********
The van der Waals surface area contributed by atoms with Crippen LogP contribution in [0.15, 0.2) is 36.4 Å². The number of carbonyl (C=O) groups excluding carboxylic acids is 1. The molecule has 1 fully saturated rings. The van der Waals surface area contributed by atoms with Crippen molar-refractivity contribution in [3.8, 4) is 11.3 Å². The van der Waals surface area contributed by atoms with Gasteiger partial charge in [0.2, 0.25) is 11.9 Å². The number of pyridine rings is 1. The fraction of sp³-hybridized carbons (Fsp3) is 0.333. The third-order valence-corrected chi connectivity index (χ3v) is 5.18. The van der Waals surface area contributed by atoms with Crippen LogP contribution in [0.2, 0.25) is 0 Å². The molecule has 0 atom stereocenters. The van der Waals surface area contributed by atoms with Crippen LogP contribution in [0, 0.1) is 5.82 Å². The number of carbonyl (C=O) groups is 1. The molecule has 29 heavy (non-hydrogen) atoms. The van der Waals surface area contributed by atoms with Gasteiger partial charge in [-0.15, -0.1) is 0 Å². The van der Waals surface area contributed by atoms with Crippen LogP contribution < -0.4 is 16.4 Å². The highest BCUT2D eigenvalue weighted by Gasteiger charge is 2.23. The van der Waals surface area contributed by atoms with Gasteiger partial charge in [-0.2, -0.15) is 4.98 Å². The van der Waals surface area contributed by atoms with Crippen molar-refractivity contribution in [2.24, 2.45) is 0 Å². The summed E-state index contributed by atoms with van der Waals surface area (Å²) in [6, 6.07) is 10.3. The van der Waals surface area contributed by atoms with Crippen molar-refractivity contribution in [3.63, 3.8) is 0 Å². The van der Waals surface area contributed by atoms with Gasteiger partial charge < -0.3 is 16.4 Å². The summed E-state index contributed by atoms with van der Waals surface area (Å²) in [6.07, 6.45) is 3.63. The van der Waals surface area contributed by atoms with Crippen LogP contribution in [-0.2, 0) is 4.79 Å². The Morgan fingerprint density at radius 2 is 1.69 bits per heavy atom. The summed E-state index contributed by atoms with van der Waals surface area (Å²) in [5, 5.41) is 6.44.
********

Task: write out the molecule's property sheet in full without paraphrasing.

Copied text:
The van der Waals surface area contributed by atoms with Crippen LogP contribution in [0.15, 0.2) is 36.4 Å². The number of carbonyl (C=O) groups excluding carboxylic acids is 1. The molecule has 1 fully saturated rings. The van der Waals surface area contributed by atoms with Crippen molar-refractivity contribution in [3.8, 4) is 11.3 Å². The van der Waals surface area contributed by atoms with Gasteiger partial charge in [0.2, 0.25) is 11.9 Å². The number of pyridine rings is 1. The fraction of sp³-hybridized carbons (Fsp3) is 0.333. The third-order valence-corrected chi connectivity index (χ3v) is 5.18. The van der Waals surface area contributed by atoms with Crippen LogP contribution in [0.2, 0.25) is 0 Å². The molecule has 0 atom stereocenters. The van der Waals surface area contributed by atoms with Crippen LogP contribution in [0, 0.1) is 5.82 Å². The number of carbonyl (C=O) groups is 1. The molecule has 29 heavy (non-hydrogen) atoms. The van der Waals surface area contributed by atoms with Gasteiger partial charge in [-0.15, -0.1) is 0 Å². The van der Waals surface area contributed by atoms with Crippen LogP contribution < -0.4 is 16.4 Å². The highest BCUT2D eigenvalue weighted by Gasteiger charge is 2.23. The van der Waals surface area contributed by atoms with Gasteiger partial charge in [-0.2, -0.15) is 4.98 Å². The van der Waals surface area contributed by atoms with Crippen molar-refractivity contribution in [2.24, 2.45) is 0 Å². The summed E-state index contributed by atoms with van der Waals surface area (Å²) in [6, 6.07) is 10.3. The van der Waals surface area contributed by atoms with Crippen molar-refractivity contribution in [3.63, 3.8) is 0 Å². The van der Waals surface area contributed by atoms with Gasteiger partial charge < -0.3 is 16.4 Å². The summed E-state index contributed by atoms with van der Waals surface area (Å²) in [6.07, 6.45) is 3.63. The van der Waals surface area contributed by atoms with Crippen LogP contribution in [-0.2, 0) is 4.79 Å². The Morgan fingerprint density at radius 2 is 1.69 bits per heavy atom. The summed E-state index contributed by atoms with van der Waals surface area (Å²) in [5, 5.41) is 6.44.